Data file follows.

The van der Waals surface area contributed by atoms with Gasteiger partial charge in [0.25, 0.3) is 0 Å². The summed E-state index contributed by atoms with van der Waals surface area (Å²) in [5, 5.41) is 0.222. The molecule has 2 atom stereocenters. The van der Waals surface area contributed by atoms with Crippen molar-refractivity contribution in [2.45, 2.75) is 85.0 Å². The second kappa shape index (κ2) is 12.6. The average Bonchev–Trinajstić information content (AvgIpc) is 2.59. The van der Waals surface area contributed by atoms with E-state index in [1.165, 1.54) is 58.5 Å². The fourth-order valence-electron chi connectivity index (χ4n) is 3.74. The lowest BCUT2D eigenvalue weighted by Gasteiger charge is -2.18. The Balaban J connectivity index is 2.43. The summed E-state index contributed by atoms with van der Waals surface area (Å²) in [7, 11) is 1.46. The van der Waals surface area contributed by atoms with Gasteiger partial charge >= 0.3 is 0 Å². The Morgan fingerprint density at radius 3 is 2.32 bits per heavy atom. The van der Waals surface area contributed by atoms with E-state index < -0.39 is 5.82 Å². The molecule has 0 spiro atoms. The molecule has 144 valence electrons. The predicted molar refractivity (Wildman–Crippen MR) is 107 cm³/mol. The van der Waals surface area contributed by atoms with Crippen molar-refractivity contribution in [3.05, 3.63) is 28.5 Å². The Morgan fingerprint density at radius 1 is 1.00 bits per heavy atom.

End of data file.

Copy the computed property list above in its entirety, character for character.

The van der Waals surface area contributed by atoms with Gasteiger partial charge in [0.25, 0.3) is 0 Å². The summed E-state index contributed by atoms with van der Waals surface area (Å²) in [5, 5.41) is 0.222. The molecule has 2 atom stereocenters. The van der Waals surface area contributed by atoms with Crippen molar-refractivity contribution in [2.45, 2.75) is 85.0 Å². The second kappa shape index (κ2) is 12.6. The average Bonchev–Trinajstić information content (AvgIpc) is 2.59. The van der Waals surface area contributed by atoms with E-state index in [1.165, 1.54) is 58.5 Å². The fourth-order valence-electron chi connectivity index (χ4n) is 3.74. The lowest BCUT2D eigenvalue weighted by Gasteiger charge is -2.18. The Balaban J connectivity index is 2.43. The summed E-state index contributed by atoms with van der Waals surface area (Å²) in [7, 11) is 1.46. The van der Waals surface area contributed by atoms with Gasteiger partial charge >= 0.3 is 0 Å². The Morgan fingerprint density at radius 3 is 2.32 bits per heavy atom. The van der Waals surface area contributed by atoms with E-state index < -0.39 is 5.82 Å². The molecule has 0 spiro atoms. The molecule has 144 valence electrons. The predicted molar refractivity (Wildman–Crippen MR) is 107 cm³/mol. The van der Waals surface area contributed by atoms with Crippen molar-refractivity contribution in [3.05, 3.63) is 28.5 Å². The Morgan fingerprint density at radius 1 is 1.00 bits per heavy atom.